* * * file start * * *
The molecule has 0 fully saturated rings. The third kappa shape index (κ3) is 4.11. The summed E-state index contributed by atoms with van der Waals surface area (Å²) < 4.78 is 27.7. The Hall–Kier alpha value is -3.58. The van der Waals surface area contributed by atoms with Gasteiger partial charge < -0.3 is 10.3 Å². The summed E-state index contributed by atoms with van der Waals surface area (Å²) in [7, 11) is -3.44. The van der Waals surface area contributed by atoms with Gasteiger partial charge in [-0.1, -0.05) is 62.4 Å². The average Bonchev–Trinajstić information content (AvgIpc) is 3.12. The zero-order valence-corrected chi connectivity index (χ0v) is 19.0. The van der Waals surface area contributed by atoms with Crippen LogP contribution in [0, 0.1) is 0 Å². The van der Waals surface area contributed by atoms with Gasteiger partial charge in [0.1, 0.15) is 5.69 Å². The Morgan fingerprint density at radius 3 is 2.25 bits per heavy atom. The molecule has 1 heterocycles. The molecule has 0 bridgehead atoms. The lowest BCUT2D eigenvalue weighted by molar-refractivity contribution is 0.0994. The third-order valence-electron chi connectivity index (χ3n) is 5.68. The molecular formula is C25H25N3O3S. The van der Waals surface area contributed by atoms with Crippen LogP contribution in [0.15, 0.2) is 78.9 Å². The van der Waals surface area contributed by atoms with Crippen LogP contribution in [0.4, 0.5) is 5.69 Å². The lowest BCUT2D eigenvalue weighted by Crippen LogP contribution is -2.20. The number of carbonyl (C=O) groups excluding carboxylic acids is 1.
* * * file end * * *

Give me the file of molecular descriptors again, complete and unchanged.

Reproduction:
The molecule has 0 fully saturated rings. The third kappa shape index (κ3) is 4.11. The summed E-state index contributed by atoms with van der Waals surface area (Å²) < 4.78 is 27.7. The Hall–Kier alpha value is -3.58. The van der Waals surface area contributed by atoms with Gasteiger partial charge < -0.3 is 10.3 Å². The summed E-state index contributed by atoms with van der Waals surface area (Å²) in [7, 11) is -3.44. The van der Waals surface area contributed by atoms with Gasteiger partial charge in [-0.1, -0.05) is 62.4 Å². The average Bonchev–Trinajstić information content (AvgIpc) is 3.12. The zero-order valence-corrected chi connectivity index (χ0v) is 19.0. The van der Waals surface area contributed by atoms with Crippen LogP contribution in [0, 0.1) is 0 Å². The van der Waals surface area contributed by atoms with Gasteiger partial charge in [0.1, 0.15) is 5.69 Å². The Morgan fingerprint density at radius 3 is 2.25 bits per heavy atom. The molecule has 1 heterocycles. The molecule has 0 bridgehead atoms. The lowest BCUT2D eigenvalue weighted by molar-refractivity contribution is 0.0994. The third-order valence-electron chi connectivity index (χ3n) is 5.68. The molecular formula is C25H25N3O3S. The van der Waals surface area contributed by atoms with Crippen LogP contribution in [0.15, 0.2) is 78.9 Å². The van der Waals surface area contributed by atoms with Crippen LogP contribution in [0.4, 0.5) is 5.69 Å². The lowest BCUT2D eigenvalue weighted by Crippen LogP contribution is -2.20. The number of carbonyl (C=O) groups excluding carboxylic acids is 1.